Green Season: Inside the 2000 Greenfield basketball season, 20 years later — Part 7 (An emphatic title)

  • The 2000 Greenfield boys’ basketball team celebrates after beating Hoosac Valley to win the Western Mass. Division 2 championship at the Curry Hicks Cage in Amherst. STAFF FILE PHOTO

  • The 2000 Greenfield boys’ basketball team celebrates after beating Hoosac Valley to win the Western Mass. Division 2 championship at the Curry Hicks Cage in Amherst. STAFF FILE PHOTO

Staff Writer
Published: 7/31/2020 5:11:11 PM
(NOTE: This is Part 7 of Green Season: Inside the 2000 Greenfield basketball season.)

There was a feeling of optimism surrounding practices for the 2000 Greenfield boys’ basketball team. The Green Wave had gotten over that semifinal hump, beating Mohawk in relatively comfortable fashion, and were playing in the Western Mass. Division 2 final for the first time since 1995.

This was the first trip to the title-tilt for the senior-laden roster, and first time Scott Thayer would be coaching in the championship game as a head coach. The third-year head man had plenty of championship experience as an assistant coach at Pioneer, but this was different.

“My time at Pioneer (as an assistant) was always great because Perry (Messer) would do his thing and all I had to do was show up and coach,” recalled Thayer, who is now back at Pioneer as the head coach. “But when you move one seat over, everything changes. You’re dealing with the logistical stuff, a lot of different factors start to float into your head. You can’t be off your game, especially in a championship. You don’t want to have those thoughts creeping in, ‘Why did I do this?’”

Greenfield had to wait five days between its semifinal win and the final. The Wave would take on Hoosac Valley, which defeated Southwick, 65-58, in the other semifinal at the Curry Hicks Cage.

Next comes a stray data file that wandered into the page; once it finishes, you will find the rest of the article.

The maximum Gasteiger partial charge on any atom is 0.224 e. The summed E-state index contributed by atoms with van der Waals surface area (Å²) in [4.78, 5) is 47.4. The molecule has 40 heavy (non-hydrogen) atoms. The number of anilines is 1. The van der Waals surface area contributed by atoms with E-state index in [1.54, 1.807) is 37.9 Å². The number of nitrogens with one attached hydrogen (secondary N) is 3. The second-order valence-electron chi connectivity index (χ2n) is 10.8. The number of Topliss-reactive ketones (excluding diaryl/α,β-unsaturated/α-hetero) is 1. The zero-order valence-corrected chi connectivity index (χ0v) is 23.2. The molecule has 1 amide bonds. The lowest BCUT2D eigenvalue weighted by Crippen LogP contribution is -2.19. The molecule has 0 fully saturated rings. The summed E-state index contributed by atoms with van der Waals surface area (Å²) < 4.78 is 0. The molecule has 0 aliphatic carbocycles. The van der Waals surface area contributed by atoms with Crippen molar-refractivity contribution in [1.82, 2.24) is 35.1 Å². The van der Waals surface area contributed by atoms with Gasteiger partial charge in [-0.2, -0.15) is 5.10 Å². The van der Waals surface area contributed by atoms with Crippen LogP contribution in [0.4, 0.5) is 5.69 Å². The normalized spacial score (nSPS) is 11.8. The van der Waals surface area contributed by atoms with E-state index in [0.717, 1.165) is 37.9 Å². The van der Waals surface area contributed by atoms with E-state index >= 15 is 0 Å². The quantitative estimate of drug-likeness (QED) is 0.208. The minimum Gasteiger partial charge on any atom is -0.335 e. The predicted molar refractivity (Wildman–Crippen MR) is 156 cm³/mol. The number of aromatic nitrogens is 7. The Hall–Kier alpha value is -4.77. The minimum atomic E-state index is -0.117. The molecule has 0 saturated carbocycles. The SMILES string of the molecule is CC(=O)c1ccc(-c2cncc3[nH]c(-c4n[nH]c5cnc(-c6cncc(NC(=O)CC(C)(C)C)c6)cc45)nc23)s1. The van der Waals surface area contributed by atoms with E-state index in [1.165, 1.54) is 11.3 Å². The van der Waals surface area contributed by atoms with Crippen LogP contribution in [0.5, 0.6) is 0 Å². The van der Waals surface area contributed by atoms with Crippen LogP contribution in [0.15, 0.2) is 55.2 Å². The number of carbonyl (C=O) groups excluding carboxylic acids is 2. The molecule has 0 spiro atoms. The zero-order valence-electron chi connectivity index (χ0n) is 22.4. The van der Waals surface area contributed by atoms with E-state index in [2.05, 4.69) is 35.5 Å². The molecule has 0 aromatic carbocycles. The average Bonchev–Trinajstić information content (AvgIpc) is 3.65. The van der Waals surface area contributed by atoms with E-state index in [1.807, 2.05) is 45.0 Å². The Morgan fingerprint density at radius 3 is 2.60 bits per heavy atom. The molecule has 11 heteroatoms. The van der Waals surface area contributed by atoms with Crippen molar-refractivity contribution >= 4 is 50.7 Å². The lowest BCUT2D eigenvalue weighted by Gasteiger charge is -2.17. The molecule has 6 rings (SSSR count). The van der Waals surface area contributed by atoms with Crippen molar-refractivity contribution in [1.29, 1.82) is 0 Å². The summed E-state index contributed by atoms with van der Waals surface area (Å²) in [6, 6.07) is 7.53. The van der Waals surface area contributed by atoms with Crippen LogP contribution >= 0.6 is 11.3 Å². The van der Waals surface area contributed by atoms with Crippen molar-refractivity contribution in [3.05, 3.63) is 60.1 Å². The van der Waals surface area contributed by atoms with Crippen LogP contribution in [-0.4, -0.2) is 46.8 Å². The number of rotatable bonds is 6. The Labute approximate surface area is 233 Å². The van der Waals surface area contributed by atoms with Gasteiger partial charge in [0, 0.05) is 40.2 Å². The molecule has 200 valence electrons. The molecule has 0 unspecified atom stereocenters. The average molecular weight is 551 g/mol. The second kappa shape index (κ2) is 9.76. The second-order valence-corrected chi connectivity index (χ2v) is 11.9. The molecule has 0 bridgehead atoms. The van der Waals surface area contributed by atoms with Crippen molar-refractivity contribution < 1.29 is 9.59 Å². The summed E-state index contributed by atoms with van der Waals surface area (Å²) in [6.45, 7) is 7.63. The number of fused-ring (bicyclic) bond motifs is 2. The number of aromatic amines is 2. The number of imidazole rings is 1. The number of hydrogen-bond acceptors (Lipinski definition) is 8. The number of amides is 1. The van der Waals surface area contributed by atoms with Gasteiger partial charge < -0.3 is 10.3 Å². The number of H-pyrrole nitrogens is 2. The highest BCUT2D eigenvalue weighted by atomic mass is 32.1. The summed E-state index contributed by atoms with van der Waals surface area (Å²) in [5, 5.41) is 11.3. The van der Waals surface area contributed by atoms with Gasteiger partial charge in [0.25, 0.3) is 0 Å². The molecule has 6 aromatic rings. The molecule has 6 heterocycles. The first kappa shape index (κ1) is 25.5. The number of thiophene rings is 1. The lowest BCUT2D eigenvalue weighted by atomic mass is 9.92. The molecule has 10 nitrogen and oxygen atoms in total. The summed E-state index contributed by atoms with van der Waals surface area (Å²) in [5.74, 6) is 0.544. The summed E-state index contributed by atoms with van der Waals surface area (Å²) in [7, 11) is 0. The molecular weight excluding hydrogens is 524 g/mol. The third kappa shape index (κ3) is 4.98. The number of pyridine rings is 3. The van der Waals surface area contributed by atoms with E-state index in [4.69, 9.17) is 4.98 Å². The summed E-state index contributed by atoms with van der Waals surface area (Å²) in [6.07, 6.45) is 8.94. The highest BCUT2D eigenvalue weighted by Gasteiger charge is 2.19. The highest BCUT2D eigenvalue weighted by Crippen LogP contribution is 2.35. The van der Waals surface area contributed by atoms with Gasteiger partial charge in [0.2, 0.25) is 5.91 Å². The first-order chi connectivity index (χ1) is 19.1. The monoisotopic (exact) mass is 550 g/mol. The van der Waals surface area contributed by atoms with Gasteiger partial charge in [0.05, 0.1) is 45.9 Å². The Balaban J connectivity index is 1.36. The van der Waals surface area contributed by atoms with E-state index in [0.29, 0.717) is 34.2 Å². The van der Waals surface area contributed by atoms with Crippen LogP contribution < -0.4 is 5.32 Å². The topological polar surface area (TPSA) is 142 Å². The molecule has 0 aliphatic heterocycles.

There was no shortage of confidence heading into the final, at least from the players on the Green Wave.

“It’s our turn to bring a championship home to Greenfield,” senior Billy Thomas told the Recorder. “If we execute and play hard like we are capable of, the championship is ours.”

GAME 23 (March 11, 2000): Greenfield 76, Hoosac Valley 33 – Western Mass. Div. 2 championship

It turned out to be quite a day for Franklin County at the Cage.

The day started with the Frontier girls capturing the D3 title with a victory against Hopkins Academy, and Pioneer followed suit with a win over Granby in the D3 boys final. The nightcap was plenty anticipated, but the Green Wave didn’t keep the crowd in suspense for long.

Greenfield stormed out of the gates and led 29-18 at halftime against the sixth-seeded Hurricanes (15-9). The second half was anything but climactic, as the Wave outscored Hoosac by a 47-15 margin en route to a lopsided 76-33 win — one of the biggest routs in Western Mass. final history.

Chip Ainsworth’s game story in the Recorder, with the headline ‘Wave roll to title,’ told the tale of a decidedly one-sided final.

“A flat tire kept Hoosac Valley’s team bus from arriving on time for the school’s Western Mass. Div. 2 title tilt against Greenfield on Saturday, but the real blowout wouldn’t occur until later.”

Luke Martin was the game’s high scorer with 16 points. He also had seven rebounds and five blocks, stepping into the spotlight on the biggest stage.

“It was an amazing feeling,” recalled Martin of winning the title. “To do it at the Cage, to have the crowd there that we did … it felt like you had the whole town watching you.”